(Courtesy of Geeta’s Guide to Moving On; Lily illustration)

This story originally appeared on the Lily.

Puja Mohindra wants to launch the next hit webseries.

She was inspired by working with Issa Rae after the now-famous “Insecure” star launched her own webseries, “The Misadventures of an Awkward Black Girl.” Mohindra moved back home to Chicago and crafted a one-woman show that eventually morphed into a new series, premiering Wednesday. It’s called “Geeta’s Guide to Moving On” and draws its inspiration from a devastating breakup Mohindra went through.

She plays the lead, Geeta Gidwani, an energetic 20-something who Mohindra describes as an “emotional dreamer.” Unfortunately, Geeta’s dreams of marital bliss by 30 come crashing down on the day of her engagement party, when her fiancé announces he is breaking up with her after a 10-year relationship.

Who else should come to her rescue but her tight-knit family, an assortment of friends, a bewildered divorce support group, and of course, a gaggle of aunties?

The aunties, particularly, have been met with glowing reviews, says Mohindra.

Like the chorus of muses in “Hercules,” the trio of aunties are spectators who comment on just about everything. They launch each episode with their living room commentary and occasionally show up in Geeta’s life away from the couch.

“Those are my aunties that I grew up with,” Mohindra says. “These women are the anchors in our home and they’re the organizers leading our community. They are such a huge part of my experience of being an American.”

She knew she wanted to integrate the aunties into her show, but their popularity made them a staple for each episode.

Surprises hit the production off-screen as well. The first actress to play Akua, Geeta’s best friend, moved to Los Angeles. Mohindra’s real mom dropped out of the project saying she no longer wanted to play the role of Geeta’s mother.

“It’s kind of the theme of the show,” jokes Mohindra. “Stuff happens. You have to move on.”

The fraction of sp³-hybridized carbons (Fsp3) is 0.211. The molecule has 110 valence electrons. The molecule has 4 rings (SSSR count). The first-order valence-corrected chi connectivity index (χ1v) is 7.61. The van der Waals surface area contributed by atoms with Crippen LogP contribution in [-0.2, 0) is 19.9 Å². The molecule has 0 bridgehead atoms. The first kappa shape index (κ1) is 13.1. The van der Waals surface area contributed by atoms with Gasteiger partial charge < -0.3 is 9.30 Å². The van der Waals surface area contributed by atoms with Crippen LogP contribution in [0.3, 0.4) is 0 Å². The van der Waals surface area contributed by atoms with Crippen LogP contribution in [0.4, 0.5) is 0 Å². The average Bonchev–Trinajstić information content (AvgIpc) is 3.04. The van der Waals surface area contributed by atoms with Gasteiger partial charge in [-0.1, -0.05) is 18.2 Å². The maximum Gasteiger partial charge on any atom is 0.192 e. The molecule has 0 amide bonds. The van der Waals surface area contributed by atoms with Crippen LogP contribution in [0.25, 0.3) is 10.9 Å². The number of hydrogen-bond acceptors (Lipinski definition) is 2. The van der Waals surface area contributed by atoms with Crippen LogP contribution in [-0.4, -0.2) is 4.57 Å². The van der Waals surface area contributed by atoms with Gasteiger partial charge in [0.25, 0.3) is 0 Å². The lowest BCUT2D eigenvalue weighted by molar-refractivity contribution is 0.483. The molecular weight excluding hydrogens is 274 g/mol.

The show is full of cringeworthy moments, like when Geeta gets defensive over meeting her more successful doppelganger or when she overdresses for a date. These relatable – if sometimes silly – moments are when the actress can show off her comic timing.

There are a number of cultural clashes and generational differences, but nothing can break Geeta from the strong relationships in her life, even the imperfect ones.

Mohindra weaves her culture into the story when relevant, but doesn’t make it the target of the comedy. It’s not Geeta’s “otherness” that’s funny, it’s her obsession with keeping her “Indian-classical-dance-hip-hop-fusion” performances private or her overblown insecurity that ruins the family game night.

Much of the humor is also found in Geeta’s heartbreak.

“We’re all kind of sold a fairy tale,” Mohindra says. “It was a big part of my Indian American upbringing, and a big part of why my breakup was so hard.”

She hopes “Geeta’s Guide to Moving On” breaks down the perfect woman myth, lessens the pressure to “have it all” and prompts viewers to define success for themselves.

“The themes of this story are universal,” says Mohindra.

She hopes Geeta will be able to cross cultures, generations and relationship status to captivate an audience.

“Inclusion allows us to show something that’s potentially different and allows us to connect with that,” she says. “That connection fosters empathy, and that empathy is how this story can be revolutionary.”

Click here for Season 1 of “Geeta’s Guide to Moving On.”

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